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BWW REVIEW: Avi Avital And The Australian Brandenburg Orchestra Present A Breathtaking Concert Filled With Energy And Emotion


Wednesday 26 October 2016, 7pm, City Recital Hall, Angel Place Sydney

Australian Brandenburg Orchestra's (ABO) charismatic Artistic Director and Conductor Paul Dyer has bought Grammy Award Nominated Mandolin player, Avi Avital, back to Australia for another captivating concert series, 2 years after his first appearance with the ABO in 2014. Beautiful 18th Century music, presented on Baroque instruments, is given a life and energy comparable to contemporary rock and pop, proving that music can be timeless when in the right hands.

Artistic Director and Conductor Paul Dyer (Photo: Supplied)

Drawing on the exotic sound of the mandolin, Dyer welcomes the audience into an intimate performance in a Moroccan lounge room, complete with Persian carpet and staiNed Glass and metal lanterns. This 'living room' focuses on a central, raised piano stool, which sits in front of Dyer's Harpsichord and is surrounded by the intimate orchestra's music stands. For this concert, the audience is treated to a paired back ABO with up to 3 First violins, 3 second violins, viola, cello, double bass and Dyer conducting from his position at the Harpsichord.

Australian Brandenburg Orchestra (Photo: Supplied)

The program is weighted to Vivaldi with 4 of the Italian composers Concertos plus works by Valentini, Paisiello and a more contemporary work based on Georgian Folk Themes by Sulkhan Tsintsadze. The ABO strings and Dyer on Harpsichord start the night with Vivaldi's Concerto for Strings in C major, presenting a pulsing frenzied Allegro and a sensitive Largo before returning to a jovial and textured Allegro. The remainder of the concert includes a combination of ABO strings and Harpsichord accompanying Avital's mandolin.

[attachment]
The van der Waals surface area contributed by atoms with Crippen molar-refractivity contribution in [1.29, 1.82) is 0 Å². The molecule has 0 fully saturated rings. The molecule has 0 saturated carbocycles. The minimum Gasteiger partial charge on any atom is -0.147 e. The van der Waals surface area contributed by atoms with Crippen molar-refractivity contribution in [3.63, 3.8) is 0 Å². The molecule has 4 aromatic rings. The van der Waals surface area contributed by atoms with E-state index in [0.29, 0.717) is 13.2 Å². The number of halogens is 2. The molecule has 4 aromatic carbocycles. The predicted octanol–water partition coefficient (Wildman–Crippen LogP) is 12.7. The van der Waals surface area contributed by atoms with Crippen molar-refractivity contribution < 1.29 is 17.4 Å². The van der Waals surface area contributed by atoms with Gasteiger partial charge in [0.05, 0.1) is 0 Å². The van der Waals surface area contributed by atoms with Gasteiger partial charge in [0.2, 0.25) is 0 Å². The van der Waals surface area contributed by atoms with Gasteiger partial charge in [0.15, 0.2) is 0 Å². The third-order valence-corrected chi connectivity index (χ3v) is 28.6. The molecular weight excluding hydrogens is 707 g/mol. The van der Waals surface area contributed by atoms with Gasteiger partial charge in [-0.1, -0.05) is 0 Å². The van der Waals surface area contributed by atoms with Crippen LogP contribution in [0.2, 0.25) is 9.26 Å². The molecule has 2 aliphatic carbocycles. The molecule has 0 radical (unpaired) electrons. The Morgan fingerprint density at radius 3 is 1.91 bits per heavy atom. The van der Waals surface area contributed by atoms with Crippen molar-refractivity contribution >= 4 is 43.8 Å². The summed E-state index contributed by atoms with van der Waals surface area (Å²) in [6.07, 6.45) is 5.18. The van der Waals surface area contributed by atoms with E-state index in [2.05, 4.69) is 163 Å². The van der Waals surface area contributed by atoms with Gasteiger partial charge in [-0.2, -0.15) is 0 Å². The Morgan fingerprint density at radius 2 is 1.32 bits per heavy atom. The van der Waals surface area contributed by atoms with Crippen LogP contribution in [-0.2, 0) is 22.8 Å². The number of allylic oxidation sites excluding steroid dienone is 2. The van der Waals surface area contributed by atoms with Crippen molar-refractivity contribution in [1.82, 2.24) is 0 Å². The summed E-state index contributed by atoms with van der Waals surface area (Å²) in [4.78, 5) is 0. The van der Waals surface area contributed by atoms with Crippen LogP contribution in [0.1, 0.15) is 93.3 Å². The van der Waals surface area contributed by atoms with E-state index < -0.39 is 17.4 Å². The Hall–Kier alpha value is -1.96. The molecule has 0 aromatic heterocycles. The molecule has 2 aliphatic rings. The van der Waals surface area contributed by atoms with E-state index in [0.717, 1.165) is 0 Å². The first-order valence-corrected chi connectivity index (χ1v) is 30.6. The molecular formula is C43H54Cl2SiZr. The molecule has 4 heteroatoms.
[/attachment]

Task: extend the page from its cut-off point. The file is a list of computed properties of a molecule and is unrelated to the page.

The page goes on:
Avi Avital with the Australian Brandenburg Orchestra (Photo: Supplied)

Works like Valentini's Concerto Grosso in A minor showcase the musicians connection to the music that goes beyond the instrument to be a whole body expression. The slow, tender and expressive music that lifts in gentle waves are expressed by each performer with a degree of physicality that sees them urge the notes to rise and float. This connection to the music that both the ABO and Avital express in more than just notes makes for a much more engaging performance than many other orchestras.

Avi Avital with the Australian Brandenburg Orchestra (Photo: Supplied)

In addition to expressing the tender emotion of the music, Avital captures the powerful frenzied phrases with a physicality reminiscent of rock guitarists, he just happens to be performing on a Baroque instrument. The varied sounds of the instruments blend to present wonderful moments of complementing each other along with highlighting contrasts. The mellow warmth of the string players gut strings, the metallic ringing of the Harpsichord and plucked tremolo of the Mandolin work together to create a textured and intricate sound and the performers present it with heart and sensitivity.

Australian Brandenburg Orchestra with Avi Avital is a wonderful showcase of instruments that people may or may not have heard before, in particular, the Mandolin. As always, the energetic Dyer coaxes the orchestra with an infectious energy and care and this is paired with Avital's beautiful manner and passionate playing. As with Australian Brandenburg Orchestra's other concerts, this is another entertaining, engaging and enlightening concert that is well worth seeing, regardless of how much you know about Baroque music and mandolins.


Sydney: City Recital Hall

26th October - 4th November 2016

Melbourne: Melbourne Recital Centre:

5th November and 6th November 2016

Brisbane: Queensland Performing Arts Centre

8 November 2016

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